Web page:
ISO TR 24971 will be the repository for most of the informative annexes formerly in ISO 14971 — again, for ease in revision and updating, according to ISO processes. What is expected to remain in ISO 14971 is the annex providing the rationale for requirements in the standard (presently Annex A), which every user of the standard should review; the flowchart in the present Annex B; and the present Annex E, with concepts highlighted.

Current Annex E will become a revised Annex C in the new ISO 14971 document if all proceeds according to the present plan. The rest of the Annexes in 14971 are slated to move to ISO TR 24971. The work has resulted in a revision of 24971 that has swelled to over 100 pages in its present form.  All the informative annexes in the current 14971 and 24971 currently number around 75 pages.

The Draft International Standard 14971 (DIS) has been published for vote. National committees will circulate this document for review and comment, depending on their own methodology for collecting comments, and then will vote on its acceptance as a DIS. Brazil, for instance, intends to organize a meeting between interested parties to collect comments.  The comments received will be incorporated by JWG1 in a Final Draft International Standard (FDIS), which will be circulated for a final vote for acceptance.

Note that ISO 14971 is the only standard known to have been accepted with a 100-percent affirmative vote, for both the 2000 and the 2007 editions, by both ISO and IEC member committees. Hopefully, JWG1 can repeat this accomplishment.

For ease in understanding the draft documents, the table below identifies the informative annexes as they currently appear in 14971 and 24971 in the left columns. The table then identifies in the right two columns the proposed locations of the annexes.  As we mentioned earlier, the present ISO 14971 Clauses 2-9 now are incremented 3-10 as a result of ISO’s addition of a new Clause 2 for Normative Standards.  However, this new Clause remains blank, as there are no normative references in ISO 14971 as currently proposed.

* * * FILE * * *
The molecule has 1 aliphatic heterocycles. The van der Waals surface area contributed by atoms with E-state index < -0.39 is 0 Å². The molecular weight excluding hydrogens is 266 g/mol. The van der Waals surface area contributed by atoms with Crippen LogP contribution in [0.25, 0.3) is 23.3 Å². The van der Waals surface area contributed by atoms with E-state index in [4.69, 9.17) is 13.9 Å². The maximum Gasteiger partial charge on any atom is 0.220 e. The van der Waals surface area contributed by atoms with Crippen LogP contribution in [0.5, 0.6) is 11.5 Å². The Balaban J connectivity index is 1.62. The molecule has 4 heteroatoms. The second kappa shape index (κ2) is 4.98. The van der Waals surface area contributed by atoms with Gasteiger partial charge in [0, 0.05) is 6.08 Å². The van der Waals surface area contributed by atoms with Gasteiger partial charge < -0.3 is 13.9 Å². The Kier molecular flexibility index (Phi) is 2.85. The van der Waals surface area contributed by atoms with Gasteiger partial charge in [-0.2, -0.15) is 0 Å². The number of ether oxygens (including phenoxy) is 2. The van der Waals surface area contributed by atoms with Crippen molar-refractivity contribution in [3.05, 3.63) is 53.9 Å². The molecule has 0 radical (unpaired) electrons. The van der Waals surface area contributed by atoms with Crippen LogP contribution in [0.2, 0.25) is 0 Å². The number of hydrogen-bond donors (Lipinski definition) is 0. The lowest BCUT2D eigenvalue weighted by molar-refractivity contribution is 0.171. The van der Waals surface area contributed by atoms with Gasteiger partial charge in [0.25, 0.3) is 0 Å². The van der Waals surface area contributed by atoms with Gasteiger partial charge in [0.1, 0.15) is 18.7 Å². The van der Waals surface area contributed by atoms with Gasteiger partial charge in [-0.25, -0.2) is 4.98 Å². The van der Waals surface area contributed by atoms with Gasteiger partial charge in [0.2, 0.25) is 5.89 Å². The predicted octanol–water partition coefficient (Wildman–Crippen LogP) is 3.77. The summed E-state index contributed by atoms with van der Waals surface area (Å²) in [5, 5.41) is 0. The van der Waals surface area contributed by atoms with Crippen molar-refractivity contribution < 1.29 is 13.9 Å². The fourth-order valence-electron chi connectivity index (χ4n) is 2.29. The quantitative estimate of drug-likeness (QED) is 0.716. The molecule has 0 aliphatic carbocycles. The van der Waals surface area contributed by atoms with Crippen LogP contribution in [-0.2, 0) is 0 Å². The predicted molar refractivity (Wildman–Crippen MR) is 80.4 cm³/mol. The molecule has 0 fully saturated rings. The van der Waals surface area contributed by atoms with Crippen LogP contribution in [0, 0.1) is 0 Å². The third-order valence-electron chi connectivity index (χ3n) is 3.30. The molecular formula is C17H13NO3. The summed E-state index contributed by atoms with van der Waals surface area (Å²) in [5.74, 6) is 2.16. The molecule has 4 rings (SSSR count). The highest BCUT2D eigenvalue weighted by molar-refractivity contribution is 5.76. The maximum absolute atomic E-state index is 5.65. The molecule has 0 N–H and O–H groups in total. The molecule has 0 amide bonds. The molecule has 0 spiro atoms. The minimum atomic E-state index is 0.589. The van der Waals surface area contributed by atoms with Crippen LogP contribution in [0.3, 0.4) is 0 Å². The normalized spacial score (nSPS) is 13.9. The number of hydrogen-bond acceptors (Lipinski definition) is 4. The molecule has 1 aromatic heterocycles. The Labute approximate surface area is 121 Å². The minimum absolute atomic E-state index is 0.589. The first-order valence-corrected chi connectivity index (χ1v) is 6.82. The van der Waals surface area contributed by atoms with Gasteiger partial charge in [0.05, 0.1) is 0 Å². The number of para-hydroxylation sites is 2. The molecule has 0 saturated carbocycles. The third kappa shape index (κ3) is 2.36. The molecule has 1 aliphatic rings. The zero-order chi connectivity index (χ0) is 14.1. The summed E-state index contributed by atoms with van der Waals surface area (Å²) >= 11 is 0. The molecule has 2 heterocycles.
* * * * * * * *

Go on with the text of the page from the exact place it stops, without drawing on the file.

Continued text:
Companies and individuals interested in commenting upon the update drafts should contact their national committees to determine the process for submitting comments to those bodies (which then will be submitted to ISO and IEC, as the drafts are joint documents).  The national committees must submit all comments to to the ISO and IEC bodies, regarding ISO DIS 14971 and ISO DTR 24971, by Oct. 11, 2018. 


About The Author


Edwin Bills is a consultant, ASQ Fellow, Certified Quality Engineer, Certified Quality Auditor, Certified Quality Manager, and is Regulatory Affairs Certified. He provides contracted services in the area of quality systems, regulatory affairs, product liability, and risk management for medical device, combination product, and pharmaceutical companies.  He can be reached at (843)810-2157, or at